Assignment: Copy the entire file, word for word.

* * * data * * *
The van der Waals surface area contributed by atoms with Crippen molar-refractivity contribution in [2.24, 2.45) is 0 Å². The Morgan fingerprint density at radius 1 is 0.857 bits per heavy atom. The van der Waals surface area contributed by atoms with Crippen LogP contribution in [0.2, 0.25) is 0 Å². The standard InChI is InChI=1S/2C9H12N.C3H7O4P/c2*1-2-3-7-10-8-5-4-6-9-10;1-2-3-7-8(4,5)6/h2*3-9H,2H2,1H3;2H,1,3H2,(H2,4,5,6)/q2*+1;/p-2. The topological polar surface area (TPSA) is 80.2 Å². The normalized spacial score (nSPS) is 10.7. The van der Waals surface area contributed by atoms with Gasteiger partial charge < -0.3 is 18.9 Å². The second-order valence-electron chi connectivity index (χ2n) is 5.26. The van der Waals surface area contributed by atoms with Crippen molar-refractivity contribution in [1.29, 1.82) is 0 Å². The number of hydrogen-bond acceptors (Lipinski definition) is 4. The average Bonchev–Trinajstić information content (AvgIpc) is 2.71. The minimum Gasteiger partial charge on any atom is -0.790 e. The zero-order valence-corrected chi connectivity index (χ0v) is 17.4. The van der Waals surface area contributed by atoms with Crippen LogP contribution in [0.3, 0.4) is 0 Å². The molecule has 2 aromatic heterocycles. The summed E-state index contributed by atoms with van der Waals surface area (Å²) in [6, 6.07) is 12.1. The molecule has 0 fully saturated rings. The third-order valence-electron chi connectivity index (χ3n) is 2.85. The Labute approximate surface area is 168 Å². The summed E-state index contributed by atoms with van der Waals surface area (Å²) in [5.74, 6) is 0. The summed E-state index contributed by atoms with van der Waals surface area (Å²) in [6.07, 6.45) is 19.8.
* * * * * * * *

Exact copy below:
The van der Waals surface area contributed by atoms with Crippen molar-refractivity contribution in [2.24, 2.45) is 0 Å². The Morgan fingerprint density at radius 1 is 0.857 bits per heavy atom. The van der Waals surface area contributed by atoms with Crippen LogP contribution in [0.2, 0.25) is 0 Å². The standard InChI is InChI=1S/2C9H12N.C3H7O4P/c2*1-2-3-7-10-8-5-4-6-9-10;1-2-3-7-8(4,5)6/h2*3-9H,2H2,1H3;2H,1,3H2,(H2,4,5,6)/q2*+1;/p-2. The topological polar surface area (TPSA) is 80.2 Å². The normalized spacial score (nSPS) is 10.7. The van der Waals surface area contributed by atoms with Gasteiger partial charge < -0.3 is 18.9 Å². The second-order valence-electron chi connectivity index (χ2n) is 5.26. The van der Waals surface area contributed by atoms with Crippen molar-refractivity contribution in [1.29, 1.82) is 0 Å². The number of hydrogen-bond acceptors (Lipinski definition) is 4. The average Bonchev–Trinajstić information content (AvgIpc) is 2.71. The minimum Gasteiger partial charge on any atom is -0.790 e. The zero-order valence-corrected chi connectivity index (χ0v) is 17.4. The van der Waals surface area contributed by atoms with Crippen LogP contribution in [0.3, 0.4) is 0 Å². The molecule has 2 aromatic heterocycles. The summed E-state index contributed by atoms with van der Waals surface area (Å²) in [6, 6.07) is 12.1. The molecule has 0 fully saturated rings. The third-order valence-electron chi connectivity index (χ3n) is 2.85. The Labute approximate surface area is 168 Å². The summed E-state index contributed by atoms with van der Waals surface area (Å²) in [5.74, 6) is 0. The summed E-state index contributed by atoms with van der Waals surface area (Å²) in [6.07, 6.45) is 19.8.